Terms of the transaction were not announced by Guarantee, which is owned by its employees and generates annual revenue of about $200 million. Berwick will operate as an "independent business unit" of Guarantee, operating under its current name with leadership, management and employees, though current owner Doug Berwick, 60, will retire upon completion of the deal, Guarantee said in a news release.
"I've admired Guarantee a long time. We share (a) common culture, values and approaches to both operational excellence and the wellness and prosperity of our teams," Berwick said in the release. "Connecting my Berwick family to the Guarantee team is the culmination of a lifelong goal of ensuring Berwick Electric will live on for the next 100 years."
Berwick, in an interview, said he has know senior personnel from Guarantee for about 20 years through Federated Electrical Contractors, an international network of top electrical contractors based in Wisconsin. He said Berwick Electric had been developing a succession plan for his planned retirement this year when discussions began about a year ago about Guarantee acquiring Berwick. The company is owned by Doug Berwick and eight partners, all longtime senior Berwick Electric employees.
"They (Guarantee) wanted to expand into Colorado and wanted to know what my retirement plans were," Berwick said. "There are no family other family members active in the business. I have received plenty of calls from people interested in buying the company, but hadn't really pursued them. Then this just fell into place."
Tim Prime, now vice president of Berwick Electric, will take over management of Guarantee's Colorado Springs operation after Doug Berwick retires. Jeremy Wilson, who heads Guarantee's Aurora operation, will head all of the company's Colorado operations. Berwick Electric employs about 100 — a number that can grow to about 200 depending on ongoing projects — and generates annual revenue of about $25 million.
Guarantee employs about 600 people and had $205 million in revenue last year. Field employees at both companies are represented by the International Brotherhood of Electrical Workers.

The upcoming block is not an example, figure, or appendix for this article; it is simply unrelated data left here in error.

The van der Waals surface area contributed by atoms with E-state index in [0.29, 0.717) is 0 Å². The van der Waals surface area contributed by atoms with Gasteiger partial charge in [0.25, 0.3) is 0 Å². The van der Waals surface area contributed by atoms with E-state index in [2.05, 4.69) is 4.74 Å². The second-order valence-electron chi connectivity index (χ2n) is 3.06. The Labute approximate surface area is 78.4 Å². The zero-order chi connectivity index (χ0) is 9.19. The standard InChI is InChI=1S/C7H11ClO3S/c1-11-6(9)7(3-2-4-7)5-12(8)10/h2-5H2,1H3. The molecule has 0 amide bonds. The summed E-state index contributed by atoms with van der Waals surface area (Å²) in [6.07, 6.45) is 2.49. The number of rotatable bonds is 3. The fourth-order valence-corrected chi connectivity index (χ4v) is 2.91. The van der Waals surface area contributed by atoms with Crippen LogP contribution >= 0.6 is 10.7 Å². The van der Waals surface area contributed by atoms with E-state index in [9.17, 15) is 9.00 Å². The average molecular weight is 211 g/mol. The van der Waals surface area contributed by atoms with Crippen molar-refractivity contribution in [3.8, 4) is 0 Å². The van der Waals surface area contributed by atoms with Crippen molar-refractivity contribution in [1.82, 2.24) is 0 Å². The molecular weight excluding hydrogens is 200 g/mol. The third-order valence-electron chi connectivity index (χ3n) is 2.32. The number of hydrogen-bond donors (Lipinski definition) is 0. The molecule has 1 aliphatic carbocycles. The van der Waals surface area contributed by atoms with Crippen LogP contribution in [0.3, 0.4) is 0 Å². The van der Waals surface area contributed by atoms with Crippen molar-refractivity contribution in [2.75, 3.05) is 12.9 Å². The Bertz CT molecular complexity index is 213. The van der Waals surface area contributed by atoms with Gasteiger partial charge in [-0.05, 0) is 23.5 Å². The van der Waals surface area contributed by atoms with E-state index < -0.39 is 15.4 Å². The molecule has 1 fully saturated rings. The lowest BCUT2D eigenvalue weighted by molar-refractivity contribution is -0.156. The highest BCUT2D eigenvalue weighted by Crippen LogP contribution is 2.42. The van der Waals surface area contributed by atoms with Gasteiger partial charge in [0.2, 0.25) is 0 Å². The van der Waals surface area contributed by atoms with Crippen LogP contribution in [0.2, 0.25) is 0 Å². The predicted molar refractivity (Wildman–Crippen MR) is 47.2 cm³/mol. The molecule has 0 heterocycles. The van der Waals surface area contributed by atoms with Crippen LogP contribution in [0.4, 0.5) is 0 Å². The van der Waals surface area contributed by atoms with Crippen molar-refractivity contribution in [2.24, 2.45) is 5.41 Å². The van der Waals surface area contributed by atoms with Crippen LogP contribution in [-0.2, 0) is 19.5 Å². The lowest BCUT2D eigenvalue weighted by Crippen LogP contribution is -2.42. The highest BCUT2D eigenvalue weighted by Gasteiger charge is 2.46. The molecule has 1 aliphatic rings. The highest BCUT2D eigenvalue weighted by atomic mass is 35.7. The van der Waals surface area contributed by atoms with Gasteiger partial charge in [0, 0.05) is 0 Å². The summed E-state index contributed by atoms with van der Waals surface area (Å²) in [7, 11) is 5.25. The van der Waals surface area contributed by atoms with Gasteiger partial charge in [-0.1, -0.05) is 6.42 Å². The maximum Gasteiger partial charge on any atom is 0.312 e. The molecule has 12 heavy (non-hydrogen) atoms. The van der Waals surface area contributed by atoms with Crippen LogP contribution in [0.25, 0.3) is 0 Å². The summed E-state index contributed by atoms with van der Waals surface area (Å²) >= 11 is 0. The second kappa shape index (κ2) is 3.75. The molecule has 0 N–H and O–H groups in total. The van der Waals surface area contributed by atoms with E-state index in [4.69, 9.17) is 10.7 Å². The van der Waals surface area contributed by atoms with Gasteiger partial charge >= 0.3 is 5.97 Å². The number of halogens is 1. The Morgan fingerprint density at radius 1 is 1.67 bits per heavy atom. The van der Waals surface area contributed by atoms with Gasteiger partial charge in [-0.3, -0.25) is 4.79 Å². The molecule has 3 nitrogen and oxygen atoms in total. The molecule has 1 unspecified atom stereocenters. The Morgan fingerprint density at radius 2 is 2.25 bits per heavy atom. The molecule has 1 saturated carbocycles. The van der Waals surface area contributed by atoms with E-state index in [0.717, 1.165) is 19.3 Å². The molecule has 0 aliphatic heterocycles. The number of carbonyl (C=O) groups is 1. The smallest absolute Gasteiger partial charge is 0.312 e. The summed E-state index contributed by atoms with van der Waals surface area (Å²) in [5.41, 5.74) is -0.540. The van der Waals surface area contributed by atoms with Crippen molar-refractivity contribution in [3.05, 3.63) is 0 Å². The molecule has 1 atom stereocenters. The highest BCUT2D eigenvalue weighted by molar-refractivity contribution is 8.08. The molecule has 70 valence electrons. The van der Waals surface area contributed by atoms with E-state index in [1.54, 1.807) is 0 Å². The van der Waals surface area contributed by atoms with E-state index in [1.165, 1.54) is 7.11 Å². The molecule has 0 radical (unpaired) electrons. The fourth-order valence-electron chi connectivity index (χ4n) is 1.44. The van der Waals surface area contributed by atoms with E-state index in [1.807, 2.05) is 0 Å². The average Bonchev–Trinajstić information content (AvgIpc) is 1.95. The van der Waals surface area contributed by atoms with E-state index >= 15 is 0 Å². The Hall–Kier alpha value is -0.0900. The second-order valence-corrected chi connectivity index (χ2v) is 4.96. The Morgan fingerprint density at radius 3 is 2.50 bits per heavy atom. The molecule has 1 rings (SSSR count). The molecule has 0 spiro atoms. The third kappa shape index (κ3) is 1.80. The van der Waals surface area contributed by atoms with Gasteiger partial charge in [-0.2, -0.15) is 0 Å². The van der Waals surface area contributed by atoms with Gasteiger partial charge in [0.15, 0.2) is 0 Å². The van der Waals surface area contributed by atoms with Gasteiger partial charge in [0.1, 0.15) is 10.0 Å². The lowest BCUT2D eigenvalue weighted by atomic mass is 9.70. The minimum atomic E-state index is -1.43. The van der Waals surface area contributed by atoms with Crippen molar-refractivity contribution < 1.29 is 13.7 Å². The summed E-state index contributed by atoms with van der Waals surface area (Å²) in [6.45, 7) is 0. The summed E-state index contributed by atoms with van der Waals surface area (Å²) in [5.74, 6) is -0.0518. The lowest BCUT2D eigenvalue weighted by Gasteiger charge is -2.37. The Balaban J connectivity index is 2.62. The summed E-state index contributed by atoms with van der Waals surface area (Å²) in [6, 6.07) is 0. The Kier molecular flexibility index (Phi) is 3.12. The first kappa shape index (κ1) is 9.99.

The combined company will have annual revenue totaling $250 million and 750 employees with offices in Aurora, Colorado Springs, St. Louis, Granite City, Ill., in the St. Louis area, and Benicia, Calif., in the San Francisco area.
Guarantee was started in 1902 to connect electricity to the 1904 World's Fair and is among the nation's oldest and largest electrical contracting companies. It grew by Kimsey Electric in Aurora in 2003 and acquiring TEL-Vi, an electrical contractor in St. Louis in 2004. The company began moving from family ownership to an employee stock ownership plan in 2005.
"We've worked hard at Guarantee to build a platform for this exact type of partnership," said Rick Oertli, the company's chairman and CEO. "Guarantee's ownership and governance structure, coupled with the support services in place, provides a pathway for compatible companies looking for a stable long-term succession plan. The Berwick team's solid reputation, culture and capabilities make for a great fit."
J. Douglas Berwick started Berwick Electric in 1921 after he converted the lighting system in his family’s home from gas to electricity. His neighbors saw the results and soon hired the company to do the same conversion for their homes. During the early years, Berwick Electric worked on the construction of downtown’s Grace Episcopal Church, the original St. Francis Hospital near downtown and the Modern Woodmen of America sanitorium (now the Mount Saint Francis convent) in northwest Colorado Springs.
The company has been the electrical subcontractor for many of the highest profile projects in the Springs, including the First Bank Building downtown, Colorado Hall at The Broadmoor hotel and several semiconductor manufacturing plants. The company in recent years has focused on government and health care projects, including the St. Francis Medical Center in northeast Colorado Springs and the Pueblo Chemical Agent-Destruction Pilot Plant.